To learn each value of the Q-table, we use the Q-Learning algorithm. As we discussed in the earlier part, that we use Bellman Equation to find optimal values for the action-value pair.
As we start to explore the environment, the Q-function gives us better and better approximations by continuously updating the Q-values in the table.
Now, we’ll set some standard number of episodes that we want the robot to play. Let’s say we want the robot to play five episodes. It is during these episodes that the learning process will take place.
In each episode, the robot starts out by choosing an action from the starting state based on the current Q-values in the table. The robot chooses the action based on which action has the highest Q-value in the Q-table for the current state.
But, wait… That’s kind of weird for the first actions in the first episode, right? Because all the Q-values are set zero at the start, so there’s no way for the robot to differentiate between them to discover which one is considered better. So, what action does it start with?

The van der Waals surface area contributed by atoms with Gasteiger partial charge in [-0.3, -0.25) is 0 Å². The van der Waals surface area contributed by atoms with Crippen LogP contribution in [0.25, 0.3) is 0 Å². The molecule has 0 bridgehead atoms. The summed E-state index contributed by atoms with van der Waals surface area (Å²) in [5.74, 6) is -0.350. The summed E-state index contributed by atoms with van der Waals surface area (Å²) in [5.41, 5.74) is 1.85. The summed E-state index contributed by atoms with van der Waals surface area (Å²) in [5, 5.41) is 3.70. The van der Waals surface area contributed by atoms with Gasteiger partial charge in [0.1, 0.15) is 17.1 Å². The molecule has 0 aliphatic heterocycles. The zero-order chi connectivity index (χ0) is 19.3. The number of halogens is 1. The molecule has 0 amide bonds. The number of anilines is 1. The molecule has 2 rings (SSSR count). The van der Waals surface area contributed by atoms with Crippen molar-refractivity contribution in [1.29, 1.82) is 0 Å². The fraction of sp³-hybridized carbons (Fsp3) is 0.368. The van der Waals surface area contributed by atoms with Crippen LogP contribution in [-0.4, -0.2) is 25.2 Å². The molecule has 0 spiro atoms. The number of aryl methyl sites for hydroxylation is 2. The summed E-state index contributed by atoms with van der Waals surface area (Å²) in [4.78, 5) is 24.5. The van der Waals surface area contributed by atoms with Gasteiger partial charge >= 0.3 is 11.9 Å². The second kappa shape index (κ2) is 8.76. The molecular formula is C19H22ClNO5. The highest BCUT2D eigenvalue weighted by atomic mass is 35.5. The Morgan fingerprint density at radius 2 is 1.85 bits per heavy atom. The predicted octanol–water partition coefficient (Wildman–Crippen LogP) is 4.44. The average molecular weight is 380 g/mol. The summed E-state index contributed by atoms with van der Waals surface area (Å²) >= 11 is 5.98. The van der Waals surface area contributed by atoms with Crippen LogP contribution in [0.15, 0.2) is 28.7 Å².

To answer this question, we’ll introduce the trade-off between exploration and exploitation. This will help us understand not just how an agent takes its first actions, but how exactly it chooses actions in general.
Exploration vs Exploitation
These are the main characteristics of an RL algorithm as discussed in the first blog of this series. Exploration is the act of exploring the environment to find out information about it. Exploitation is the act of exploiting the information that is already known about the environment in order to maximize the return.
Agent (aka Robot), don’t just need to exploit the environment but it even needs to explore it. In order to maximize cumulative rewards or the maximize the future rewards, Out Agent need to know the environment well to perform better. SO, Finally the agent need a balance between exploration and exploitation. To get this balance between exploitation and exploration, we use what is called an epsilon greedy strategy.